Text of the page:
What is thunderstorm asthma?
Thunderstorm asthma is triggered by a mixture of grass pollen in the air and thunderstorm conditions.
It happens when pollen grains are drawn up into the clouds as a thunderstorm forms. The pollen grains absorb water, swell and burst open. Particles containing pollen allergens are released. The wind can push these tiny particles down to ground level where they can be breathed into the lungs.
Thunderstorm asthma usually affects people in the windy period before the rain starts. It usually happens in spring and early summer. Even people who have never had asthma before can get thunderstorm asthma.
If your symptoms become severe call triple zero (000) and ask for an ambulance — say it is an asthma emergency.
Watch this video from Better Health Channel about thunderstorm asthma. It's also available with subtitles in languages other than English on the Health Translations website.
Who gets thunderstorm asthma?
The risk of thunderstorm asthma is highest in adults who are sensitive to grass pollen (particularly rye grass pollen) and have seasonal hay fever.
Thunderstorm asthma can happen in people of any age.
What are the symptoms of thunderstorm asthma?
If you have thunderstorm asthma, you might have one or more of these symptoms:
- shortness of breath
- tightness in your chest
- wheezing when you breathe
- persistent coughing
The symptoms of thunderstorm asthma can get worse very quickly. If breathing becomes difficult, call 000 for an ambulance.
CHECK YOUR SYMPTOMS — Use the Symptom Checker and find out if you need to seek medical help.
What should I do if I have thunderstorm asthma?
If you are experiencing thunderstorm asthma, follow these instructions.
If the symptoms are moderate or mild, begin asthma first aid using your asthma reliever inhaler (if you have one).
Take any hay fever preventer medication, such as a nasal spray containing corticosteroid or antihistamine as directed
If your breathing problems are severe, call triple zero (000) and ask for an ambulance — say it is an asthma emergency. If you have a reliever inhaler you should begin asthma first aid.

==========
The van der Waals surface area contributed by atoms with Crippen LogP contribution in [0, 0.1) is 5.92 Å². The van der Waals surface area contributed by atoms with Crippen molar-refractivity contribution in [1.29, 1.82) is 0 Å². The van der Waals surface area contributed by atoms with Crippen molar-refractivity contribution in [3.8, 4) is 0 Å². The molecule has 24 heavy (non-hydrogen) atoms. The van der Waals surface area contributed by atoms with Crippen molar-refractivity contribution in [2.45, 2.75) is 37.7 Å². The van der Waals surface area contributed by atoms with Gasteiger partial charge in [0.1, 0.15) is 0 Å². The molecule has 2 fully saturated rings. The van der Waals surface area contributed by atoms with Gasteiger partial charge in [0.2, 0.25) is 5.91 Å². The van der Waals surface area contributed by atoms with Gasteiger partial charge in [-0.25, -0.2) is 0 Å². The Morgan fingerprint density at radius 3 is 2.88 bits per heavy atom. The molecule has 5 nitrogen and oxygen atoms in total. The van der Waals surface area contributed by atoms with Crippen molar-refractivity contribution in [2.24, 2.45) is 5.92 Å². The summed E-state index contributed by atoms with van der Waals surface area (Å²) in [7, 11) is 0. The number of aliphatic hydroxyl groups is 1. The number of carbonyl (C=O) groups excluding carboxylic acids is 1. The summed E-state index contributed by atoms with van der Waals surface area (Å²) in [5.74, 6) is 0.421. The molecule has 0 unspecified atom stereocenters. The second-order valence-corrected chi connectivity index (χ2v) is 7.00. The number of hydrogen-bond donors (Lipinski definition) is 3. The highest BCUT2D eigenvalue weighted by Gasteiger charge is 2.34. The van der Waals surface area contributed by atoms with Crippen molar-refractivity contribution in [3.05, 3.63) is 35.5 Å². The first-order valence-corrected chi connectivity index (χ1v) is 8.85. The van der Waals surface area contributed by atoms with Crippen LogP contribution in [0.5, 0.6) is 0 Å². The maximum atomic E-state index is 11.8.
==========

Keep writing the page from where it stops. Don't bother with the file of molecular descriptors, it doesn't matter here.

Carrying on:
If you are with someone who is experiencing asthma symptoms, sit the person upright and follow the instructions above. Stay with them and be calm and reassuring.
Can I prevent thunderstorm asthma?
If you have asthma or hay fever, you can help protect yourself from thunderstorm asthma by managing these conditions and planning for emergency situations.
See your doctor to develop an asthma action plan or hay fever treatment plan.
Your plan should include what preventive medications you can take to manage your condition and what you should do in an asthma emergency. You should review your treatment plan regularly with your doctor.
Your doctor may refer you to an allergy specialist if you’ve had symptoms of thunderstorm asthma. They may recommend that you have allergy testing to confirm if you are allergic to rye grass pollen. Specialised treatment (immunotherapy) for rye grass allergy may be an option.
People at risk of thunderstorm asthma should carry an asthma reliever medicine during the pollen season. Asthma preventer medicine may also be recommended.
How can I avoid thunderstorm asthma triggers?
You can check weather forecasts and pollen counts with these sources:
- the Bureau of Meteorology (BOM) site or the BOM Weather app
- the Australian Pollen Allergen Partnership, which shares pollen count in some cities
- the AirRater app, which links your symptoms to weather conditions, including pollen counts, and can notify you of triggers
If a thunderstorm is approaching you and it’s a high pollen count day, it is a good idea to:
- make sure you have your reliever medication with you
- stay inside, especially when it is windy before the rain
- close your doors and windows
- if an air conditioner is on, set it to recirculate air
Face masks don’t protect you against the tiny particles that cause thunderstorm asthma.
When should I seek help for thunderstorm asthma?
If your breathing problems are severe, call triple zero (000) and ask for an ambulance — say it is an asthma emergency.
Information about thunderstorm is also available in languages other than English on the Health Translation website.
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Last reviewed: May 2022